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Publication numberUS4115762 A
Publication typeGrant
Application numberUS 05/856,096
Publication date19 Sep 1978
Filing date30 Nov 1977
Priority date1 Dec 1976
Publication number05856096, 856096, US 4115762 A, US 4115762A, US-A-4115762, US4115762 A, US4115762A
InventorsNobuyuki Akiyama, Yoshimasa Oshima
Original AssigneeHitachi, Ltd.
Export CitationBiBTeX, EndNote, RefMan
External Links: USPTO, USPTO Assignment, Espacenet
Alignment pattern detecting apparatus
US 4115762 A
Abstract
An alignment pattern detecting apparatus comprises an image pick-up device for scanning and picking up an optical image of alignment pattern formed on a wafer to produce a time-base video signal, and means for sampling at predetermined intervals and converting from analog to digital form the video signal produced by the image pick-up device so that the video signal is returned symmetrically at a predetermined point to determine the degree of matching between the two signals thereby to obtain a point where the degree of matching is the best. This best matching degree point is detected as the center position of the alignment pattern.
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Claims(5)
We claim:
1. An alignment pattern detecting apparatus comprising an image pick-up device for scanning and picking up an optical image of a registration pattern formed on a wafer, the direction of the scanning being in a direction transverse to the lengthwise direction of the pattern, and means for symmetrically returning a video signal obtained from said image pick-up device to determine the degree of matching of said video signal with the video signal returned and for determining a return point associated with the best matching to detect said return point as the center of said alignment pattern.
2. An alignment pattern detecting apparatus according to claim 1, in which said means operates in such a manner that said video signal is sampled at regular coordinate intervals thereby to determine the associated signal levels y(x1) to y(xn), said signal levels y(x1) to y(xn) being returned symmetrically at a predetermined point (xi) thereby to determine the symmetric function ##EQU6## where γ is a natural number and m a given natural number, thereby determining a point representing the minimum value of said symmetric function z1 (xi).
3. An alignment pattern detecting apparatus according to claim 2, in which said value γ is not less than two.
4. An alignment pattern detecting apparatus according to claim 1, in which said means operates in such a manner that said video signal is sampled at regular coodinate intervals thereby to determine the associated signal levels y(x1) to y(xn), said means producing a difference signal d(xt) of said signal levels y(x1) to y(xn), said difference signal being returned at a predetermined point (xi) thereby to determine the symmetric function ##EQU7## where γ is a natural number and m a given natural number, thereby determining a point representing the minimum value of said symmetric function z2 (xi).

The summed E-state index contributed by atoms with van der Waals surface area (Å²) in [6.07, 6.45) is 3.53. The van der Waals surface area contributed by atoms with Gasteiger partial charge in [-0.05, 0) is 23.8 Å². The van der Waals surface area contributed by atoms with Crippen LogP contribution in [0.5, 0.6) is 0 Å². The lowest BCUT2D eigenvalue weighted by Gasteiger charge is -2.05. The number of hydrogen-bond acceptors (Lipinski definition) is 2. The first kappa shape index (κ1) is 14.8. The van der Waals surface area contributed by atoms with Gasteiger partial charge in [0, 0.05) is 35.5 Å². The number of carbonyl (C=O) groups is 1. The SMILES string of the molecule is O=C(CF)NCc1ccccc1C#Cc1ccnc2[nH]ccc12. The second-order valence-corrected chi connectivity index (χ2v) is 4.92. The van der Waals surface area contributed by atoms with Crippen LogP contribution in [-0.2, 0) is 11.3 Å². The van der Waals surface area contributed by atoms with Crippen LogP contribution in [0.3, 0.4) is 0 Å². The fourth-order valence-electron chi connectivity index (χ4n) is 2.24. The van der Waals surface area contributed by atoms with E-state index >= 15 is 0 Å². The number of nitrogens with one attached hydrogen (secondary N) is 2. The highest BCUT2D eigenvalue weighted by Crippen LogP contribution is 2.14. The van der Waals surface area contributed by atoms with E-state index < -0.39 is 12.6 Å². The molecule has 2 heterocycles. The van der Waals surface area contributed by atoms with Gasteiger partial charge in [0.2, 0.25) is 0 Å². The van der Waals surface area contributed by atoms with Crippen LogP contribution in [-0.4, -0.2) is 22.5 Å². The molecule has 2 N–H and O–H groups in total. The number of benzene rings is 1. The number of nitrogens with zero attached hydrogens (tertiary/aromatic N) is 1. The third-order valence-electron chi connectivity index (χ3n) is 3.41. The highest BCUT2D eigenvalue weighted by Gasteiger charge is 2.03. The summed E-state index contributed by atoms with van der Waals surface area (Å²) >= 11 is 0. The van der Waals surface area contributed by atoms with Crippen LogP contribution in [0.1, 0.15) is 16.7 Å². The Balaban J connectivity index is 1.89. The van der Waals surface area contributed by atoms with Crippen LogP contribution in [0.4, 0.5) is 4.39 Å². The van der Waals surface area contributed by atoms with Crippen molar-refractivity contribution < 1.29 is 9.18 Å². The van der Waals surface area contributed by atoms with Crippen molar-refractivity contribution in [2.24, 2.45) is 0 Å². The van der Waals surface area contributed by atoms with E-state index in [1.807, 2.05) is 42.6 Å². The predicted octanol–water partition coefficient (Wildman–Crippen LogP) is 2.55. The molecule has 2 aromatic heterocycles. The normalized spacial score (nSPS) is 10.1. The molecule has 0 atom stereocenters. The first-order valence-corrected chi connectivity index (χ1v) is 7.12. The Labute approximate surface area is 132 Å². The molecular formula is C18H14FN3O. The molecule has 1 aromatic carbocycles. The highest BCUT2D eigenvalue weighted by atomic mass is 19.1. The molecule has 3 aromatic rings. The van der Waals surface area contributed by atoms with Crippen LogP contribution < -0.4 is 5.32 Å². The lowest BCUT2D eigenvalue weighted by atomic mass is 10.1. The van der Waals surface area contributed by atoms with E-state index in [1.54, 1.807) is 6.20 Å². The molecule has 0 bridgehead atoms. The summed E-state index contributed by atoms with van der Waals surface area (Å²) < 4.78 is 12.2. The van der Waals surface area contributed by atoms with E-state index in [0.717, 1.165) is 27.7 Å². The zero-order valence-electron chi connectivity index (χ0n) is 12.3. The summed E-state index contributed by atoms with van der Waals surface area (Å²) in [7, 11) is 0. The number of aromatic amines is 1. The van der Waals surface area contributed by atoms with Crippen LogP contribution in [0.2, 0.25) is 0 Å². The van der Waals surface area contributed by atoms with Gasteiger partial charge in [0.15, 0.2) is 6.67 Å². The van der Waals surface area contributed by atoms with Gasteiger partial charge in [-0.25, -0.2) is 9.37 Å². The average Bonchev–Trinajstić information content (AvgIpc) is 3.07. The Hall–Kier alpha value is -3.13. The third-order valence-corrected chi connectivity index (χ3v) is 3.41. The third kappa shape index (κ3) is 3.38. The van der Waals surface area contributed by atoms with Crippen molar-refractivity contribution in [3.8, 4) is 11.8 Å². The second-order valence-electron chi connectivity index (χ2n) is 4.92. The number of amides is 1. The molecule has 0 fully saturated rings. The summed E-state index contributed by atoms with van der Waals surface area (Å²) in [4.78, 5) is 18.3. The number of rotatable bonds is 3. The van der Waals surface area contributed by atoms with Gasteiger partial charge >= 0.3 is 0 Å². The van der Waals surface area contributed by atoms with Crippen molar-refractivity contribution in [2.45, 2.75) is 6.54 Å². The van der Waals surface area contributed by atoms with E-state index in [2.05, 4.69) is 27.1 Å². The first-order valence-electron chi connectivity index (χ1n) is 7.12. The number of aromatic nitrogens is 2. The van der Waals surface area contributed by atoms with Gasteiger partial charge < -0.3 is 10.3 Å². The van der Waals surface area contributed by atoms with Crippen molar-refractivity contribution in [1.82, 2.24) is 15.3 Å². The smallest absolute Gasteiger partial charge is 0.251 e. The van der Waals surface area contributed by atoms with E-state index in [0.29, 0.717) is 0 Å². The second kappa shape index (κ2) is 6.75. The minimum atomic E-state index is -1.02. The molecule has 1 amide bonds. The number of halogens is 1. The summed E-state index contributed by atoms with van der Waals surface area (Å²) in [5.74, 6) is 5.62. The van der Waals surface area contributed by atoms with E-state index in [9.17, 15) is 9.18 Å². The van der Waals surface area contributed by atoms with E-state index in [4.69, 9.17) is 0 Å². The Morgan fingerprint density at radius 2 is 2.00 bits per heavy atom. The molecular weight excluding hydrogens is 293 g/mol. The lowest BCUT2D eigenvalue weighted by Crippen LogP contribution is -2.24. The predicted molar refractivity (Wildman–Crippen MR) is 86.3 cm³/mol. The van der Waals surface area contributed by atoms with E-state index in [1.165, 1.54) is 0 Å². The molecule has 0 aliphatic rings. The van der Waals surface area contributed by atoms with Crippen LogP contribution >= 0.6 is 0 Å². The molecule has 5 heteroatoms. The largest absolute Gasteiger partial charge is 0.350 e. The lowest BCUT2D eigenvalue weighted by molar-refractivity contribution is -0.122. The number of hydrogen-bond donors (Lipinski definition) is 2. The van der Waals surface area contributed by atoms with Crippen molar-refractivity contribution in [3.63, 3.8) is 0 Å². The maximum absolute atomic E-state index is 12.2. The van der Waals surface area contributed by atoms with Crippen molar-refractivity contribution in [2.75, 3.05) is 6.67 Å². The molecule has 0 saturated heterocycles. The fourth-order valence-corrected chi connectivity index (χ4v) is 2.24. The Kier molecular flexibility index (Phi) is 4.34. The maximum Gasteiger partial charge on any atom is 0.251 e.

5. An alignment pattern detecting apparatus according to claim 4, in which said value γ is not less than two.
Description
LIST OF PRIOR ART REFERENCES (37 CFR 1.56 (a))

The following references are cited to show the state of the art:

(1) U.S. Pat. No. 3,617,751 K. Levy et al. Nov. 2, 1971

(2) U.S. Pat. No. 3,955,072 K. H. Johannsmeier May 4, 1976

(3) INSTRUMENT PRACTICE Nov., 1965 pp. 1011-1018

(4) U.S. Pat. App. Ser. No. 771,201 filed Feb. 23, 1977

BACKGROUND OF THE INVENTION

This invention relates to an apparatus for detecting an alignment pattern for a mask aligner or the like used in the production of large scale integration (LSI) devices.

Although this invention is applicable to mask aligners in general as will be described later, it is especially effectively used with a reduction-projection mask aligner (hereinafter referred to as RPA) as disclosed in U.S. patent application Ser. No. 771,201. The RPA will be first described below.

As an alignment pattern used with this RPA, at least three linear segments 2 perpendicular to each other are formed, for example, in the peripheral portion of a wafer 1 radially of the center thereof, as shown in FIG. 1A. In this pattern, when a photoresist 26 is coated by rotating the wafer 1, the photoresist only slightly moves outward by the centrifugal force but it is not displaced in a direction perpendicular to the longitudinal direction of the patterns as shown in FIG. 1B, resulting in a high accuracy of position detection. As seen from the foregoing description, the mask and the wafer are aligned to each other with the photoresist 26 0.8 to 1 mm thick coated on the wafer 1. As a result, when this coating is irradiated with a single-wavelength light ray such as the g-line having a wavelength of 0.43 μm, a multiplicity of interference fringes are produced due to the varying thickness of the photoresist 26 covering the pattern 2 as shown in FIG. 2A. The interference fringes are scanned in the direction of arrow by a photo-electric converter element such as for detecting the brightness of the interference fringes through photo-electric conversion by scanning pin holes or slits, or a TV camera, and are converted into an electrical signal, thereby producing a video signal 4 as shown in FIG. 2B.